Knight, H. Gully, sketch of the
Temple of Jupiter Panhel-
Lake of Lucerne, from the Land-
ing-place of Fluelen, 64.
Lake of Geneva, 82.
Lambeth, drawings, 8.
Landilo Bridge, 24.
Landscape: composition of Ti-
Landscape, conventional and in-
ventive treatment, 33, 70;
realistic treatment, 34.
Land's End, engraving, 59.
Landseer, painting dogs in Great
St. Bernard, 82.
Lawrence, Sir Thomas, portraits
at the Academy, hanging next
to Turner, 74; Funeral of, pic-
Leicester, Sir J. F., 47.
Lenox, Mr., purchase of Staffa,
FingaVs Cave, 90.
Lewis, C. G., etching for " Liber
" Liber Studiorum," 27, 28, 41,
46, 47, 55, 65.
"Liber Veritatis," etchings of
Claude's pictures, 40.
Lifeboat and Manby Apparatus
going off to a stranded vessel,
Light and Colour, The Morn-
ing after the Deluge, Moses
writing the Book of Genesis,
Light, interest in science of, 1 34.
Light Towers of the Heve, 93.
Lincoln Cathedral, St. Hugh's
Line Fishing off Hastings, 99.
Linlithgow Palace, 79.
Linnel, portrait of Turner, 109.
LI andaff Cathedral, 24.
Loch Katrine, visit to, 88.
Loch Lomond, engraving, 37.
Loire, Banks of, 79.
London, appearance in Turner's
boyhood, 6; views of, 14, 23,
31, 47; Turner's homes, see
Chelsea, Hammersmith, Hand
Court, Harley Street, Maiden
Lane, and Queen Anne Street.
London, Autumnal Morning,
London from Greenwich, 47.
London from Temple Gardens,
London Orphan Fund : Turner's
Lonsdale, Earl of, 47.
Lord Howe's Victory, by De
Loretto Necklace, 79.
Lost Sailor, engraving, 41.
Lowther Castle, views, 47, 48.
Lucerne, Lake of, from the Land-
ing-place of Fluelen, 64.
Lucy, Countess of Carlisle, and
Dorothy Percys Visit to their
> Father . . ., 87.
Lulworth Castle, 68.
Lulworth Cove, 59.
Lupton, engraving of Calais
Maiden Lane, home in, i, 2;
Malmesbury Abbey (interior), 1 8.
Malta, 72, 95.
Malton, T., Turner's master, 7,
Malvern Abbey, porch of,\%.
Man leading Horses, A, 14.
Manufacturers as patrons, 98.
Marford Mill, Wrexham, 23.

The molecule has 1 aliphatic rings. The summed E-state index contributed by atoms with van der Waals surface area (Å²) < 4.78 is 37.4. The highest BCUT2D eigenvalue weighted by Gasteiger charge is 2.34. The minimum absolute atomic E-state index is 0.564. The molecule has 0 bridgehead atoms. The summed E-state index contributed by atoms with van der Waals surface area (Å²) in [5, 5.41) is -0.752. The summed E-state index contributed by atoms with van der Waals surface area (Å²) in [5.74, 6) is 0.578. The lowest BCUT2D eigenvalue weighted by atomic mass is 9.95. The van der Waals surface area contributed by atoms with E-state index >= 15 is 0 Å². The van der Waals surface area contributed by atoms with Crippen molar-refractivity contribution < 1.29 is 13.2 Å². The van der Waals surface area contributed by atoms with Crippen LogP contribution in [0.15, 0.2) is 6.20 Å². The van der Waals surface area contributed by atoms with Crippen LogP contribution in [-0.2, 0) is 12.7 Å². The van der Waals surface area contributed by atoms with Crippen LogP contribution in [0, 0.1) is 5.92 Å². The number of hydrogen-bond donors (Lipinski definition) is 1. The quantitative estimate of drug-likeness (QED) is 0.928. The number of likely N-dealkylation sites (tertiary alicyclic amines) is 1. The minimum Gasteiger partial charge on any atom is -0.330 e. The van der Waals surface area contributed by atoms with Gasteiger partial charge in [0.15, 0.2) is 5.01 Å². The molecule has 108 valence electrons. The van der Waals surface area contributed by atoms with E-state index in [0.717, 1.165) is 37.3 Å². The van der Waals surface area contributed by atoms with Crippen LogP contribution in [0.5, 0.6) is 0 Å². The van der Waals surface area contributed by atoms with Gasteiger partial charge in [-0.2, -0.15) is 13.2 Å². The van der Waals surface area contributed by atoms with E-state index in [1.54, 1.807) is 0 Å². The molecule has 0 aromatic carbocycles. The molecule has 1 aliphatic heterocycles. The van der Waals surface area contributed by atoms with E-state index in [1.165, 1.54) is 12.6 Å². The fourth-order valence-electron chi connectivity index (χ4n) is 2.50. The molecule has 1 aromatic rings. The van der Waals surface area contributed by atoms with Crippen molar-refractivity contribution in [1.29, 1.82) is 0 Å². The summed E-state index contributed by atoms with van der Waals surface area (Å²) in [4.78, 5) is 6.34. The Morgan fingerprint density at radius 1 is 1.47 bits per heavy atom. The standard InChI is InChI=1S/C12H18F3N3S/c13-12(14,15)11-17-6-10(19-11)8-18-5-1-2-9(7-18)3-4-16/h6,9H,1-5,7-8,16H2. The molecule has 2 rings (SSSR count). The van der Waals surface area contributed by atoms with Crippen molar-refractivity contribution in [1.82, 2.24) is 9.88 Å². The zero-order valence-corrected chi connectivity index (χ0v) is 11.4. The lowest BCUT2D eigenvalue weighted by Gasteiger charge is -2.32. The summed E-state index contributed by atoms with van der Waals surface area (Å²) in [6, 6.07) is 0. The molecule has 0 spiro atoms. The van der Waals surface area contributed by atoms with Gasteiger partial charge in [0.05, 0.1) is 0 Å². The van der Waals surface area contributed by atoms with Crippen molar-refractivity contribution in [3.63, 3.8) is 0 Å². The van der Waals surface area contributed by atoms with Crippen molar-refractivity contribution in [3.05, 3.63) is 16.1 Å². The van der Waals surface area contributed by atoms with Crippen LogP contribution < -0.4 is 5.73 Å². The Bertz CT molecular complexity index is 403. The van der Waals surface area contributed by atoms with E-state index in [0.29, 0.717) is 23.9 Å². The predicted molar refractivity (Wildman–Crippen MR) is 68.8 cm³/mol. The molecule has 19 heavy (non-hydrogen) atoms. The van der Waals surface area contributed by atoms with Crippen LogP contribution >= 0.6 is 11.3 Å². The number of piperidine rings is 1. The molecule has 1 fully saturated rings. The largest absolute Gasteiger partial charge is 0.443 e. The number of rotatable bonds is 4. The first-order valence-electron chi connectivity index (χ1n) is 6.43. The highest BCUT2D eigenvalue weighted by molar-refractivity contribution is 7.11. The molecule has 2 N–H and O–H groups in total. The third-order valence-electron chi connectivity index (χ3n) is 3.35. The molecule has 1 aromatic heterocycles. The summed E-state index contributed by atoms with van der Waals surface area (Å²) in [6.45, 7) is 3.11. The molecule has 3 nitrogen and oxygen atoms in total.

Margate, school-days at, 5, 6,
12; sketching expeditions to,
Marrick Abbey, 68.
"Master in Chancery," incog-
Mayall, Mr., photography, Tur-
ner at his studio, 135, 136.
Mer de Glace, 36.
" Merchant of Venice," quota-
Mercury and Argus, 104.
Mercury and Herse, 49.
Mercury sent to admonish Aen-
Messieurs les Voyageurs on the
Return from Italy . . ., 79.
j Mickleham, Study of the Farm
House, Mr. LocKs Park, 28.
Millais, Fringe of the Moor, 35.
Miller, engraver, letter from
Turner to, 113-115.
Milton, quotations from, 26, 29.
Modern Italy, 113.
" Modern Painters," publication
of, 101, 103, 127.
Modern Rome, 106.
Modern Rome Campo Vaccino,
Moore, H., Newhaven Packet,
Moore Park, 72.
Morning among the Coniston
Mortlake, seat of William Mof-
fatt, Esq., 74, 76.
Mount Edgcumbe, expedition,
Mountain scenery, Turner's ren-
dering of, 25.
Mouth of the Humber, 72.
Mouth of the Seine, Quelle bosuf,
LIFE OF J. M. W. TURNER
Munro, Dr., an early friend of
Turner, 8, 14, 15.
Munro (of Novar), collection of,
90,91, 104, 106, 108, 113, 137,
138; trip to Chamouni with
Murray, David, All adown a
Devon Valley, 61.
Naples, views, 67, 82.
National Gallery : Turner's pic-
62, 65, 81, 82, 90, 94, 107, 108,
122, 128, 129, 148, 151; draw-
. ings and sketches, 28, 66, 135 ;
arrangement of, by Ruskin,
28, 151-153; foundation of the
Gallery, 70 ; gift and purchase
of pictures, 70,71 ; Turner's be-
quests, will, 147-151 ; Claude's
Neapolitan Fisher - girls sur-